The Gaza Saga Continues

Bombs stopped falling on Gaza for three days, allowing hundreds of thousands of Palestinians to return to what had once been their homes and neighborhoods. For many, this brief respite provided no relief since they emerged from their shelters only to find that the places they knew no longer existed. Homes in which they were born and raised, that held within their walls memories of the lives they lived, had been reduced to rubble. Not only had lives and hope been victims of this onslaught, memories were shattered, as well. Read More »

Arab Americans and American Muslims Are at Risk

This past week the Arab American Institute (AAI) released its third biannual poll of American attitudes toward Arabs and Muslims. Conducted by Zogby Analytics, 1100 likely voters were surveyed nationwide. The results were deeply troubling.  Read More »

The Washington Post Fails in Gaza

Press coverage of this ugly war on Gaza has only served to remind us of the fundamental problem that has plagued the Israeli-Palestinian conflict since the very beginning: Israelis are seen as real individual people; while Palestinians are an abstraction— objects of contempt, scorn, or pity—but not real people with whom we can relate. Read More »

The Nightmare of Gaza Continues

I can only imagine the horror in Gaza today as Israel intensifies its assault of that overcrowded, impoverished strip. It is a continuing nightmare story of pain and loss, of trauma and devastation. The heartbreaking numbers by themselves tell part of the story— with hundreds killed, thousands wounded, tens of thousands without homes, and now 600,000 without water. But the story of Gaza is more than these numbers and this current assault. Read More »

The “Morality” of the Powerful

More galling than Israel's brutal behavior toward the Palestinians is their determined effort to cloak their actions with claims of morality. There is, of course, nothing new in this. Throughout history, more powerful nations have always sought to portray themselves as more noble and their conquests as serving an elevated purpose. Read More »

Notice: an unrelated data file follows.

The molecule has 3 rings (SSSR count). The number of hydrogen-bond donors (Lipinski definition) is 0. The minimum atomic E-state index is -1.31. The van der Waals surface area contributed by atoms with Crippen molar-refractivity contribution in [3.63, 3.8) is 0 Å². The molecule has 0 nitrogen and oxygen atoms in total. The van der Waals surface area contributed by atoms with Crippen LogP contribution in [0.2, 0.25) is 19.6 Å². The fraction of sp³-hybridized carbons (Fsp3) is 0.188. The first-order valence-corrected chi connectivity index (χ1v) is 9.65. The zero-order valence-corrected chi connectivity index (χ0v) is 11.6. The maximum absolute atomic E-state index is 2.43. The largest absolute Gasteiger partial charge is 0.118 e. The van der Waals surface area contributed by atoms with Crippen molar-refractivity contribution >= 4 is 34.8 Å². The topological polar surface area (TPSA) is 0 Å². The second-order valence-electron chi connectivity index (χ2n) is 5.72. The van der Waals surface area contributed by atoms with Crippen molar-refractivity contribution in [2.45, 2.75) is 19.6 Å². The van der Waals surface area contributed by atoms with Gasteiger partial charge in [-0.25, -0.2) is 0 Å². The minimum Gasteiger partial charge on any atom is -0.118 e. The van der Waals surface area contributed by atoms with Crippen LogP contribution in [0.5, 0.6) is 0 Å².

Time for United Nations Intervention

Reactions to the horrific back-to-back kidnappings and murders of three young Israelis and a Palestinian teen have made clear several disturbing realities that must not be ignored. As the events of the past few weeks have demonstrated, the status quo is a disaster waiting to happen.  Read More »

Making Up History to Make Your Case

After long-simmering sectarian tensions exploded in Iraq a few weeks back, critics from the right and left have had field day taking their shots at the Obama Administration's Iraq policy, or lack thereof. Recognizing that the situation is fraught with dangers, I appreciate this debate. What I haven't appreciated are the criticisms coming from those who have based their case on a fabricated reality they have invented to suit their purposes. Read More »

Nothing Good Will Come of This

In response to the presumed kidnapping of three young Israelis, Prime Minister Benjamin Netanyahu struck back with a vengeance. While directly blaming Hamas for the act, he also declared the Palestinian Authority ultimately responsible. Netanyahu quickly launched "Operation Brother's Keeper"— an antiseptic name for a full scale assault on the entire Palestinian population in the occupied territories. Fear is widespread, as is anger.  Read More »

Who Lost Iraq? And What We Can Do about It

Eventually the question will be asked— "Who lost Iraq?" In a way it might be seen as an improper question to ask since it presumes that Iraq was ours to lose. The fact that it was not, however, doesn't absolve us of responsibility. We have badly bungled Iraq from the beginning. Our invasion was irresponsible, our occupation and administration of the country were disastrous, and our departure, though necessary, left too many critical issues unresolved. What should also be clear is that no one is blameless.  Read More »

The Story Behind the Polls

On June 3rd, Zogby Research Services (ZRS) released the results of polling in seven Arab countries (Morocco, Egypt, Lebanon, Jordan, Palestine, Saudi Arabia, and the UAE). Conducted during the month of May, the ZRS polls measured Arab attitudes toward the United States and President Barack Obama five years after his historic June 4, 2009 Cairo University speech. The polls received wide coverage in traditional and social media, but it was interesting to note the extent to which writers appeared to cherry-pick the findings they liked. Read More »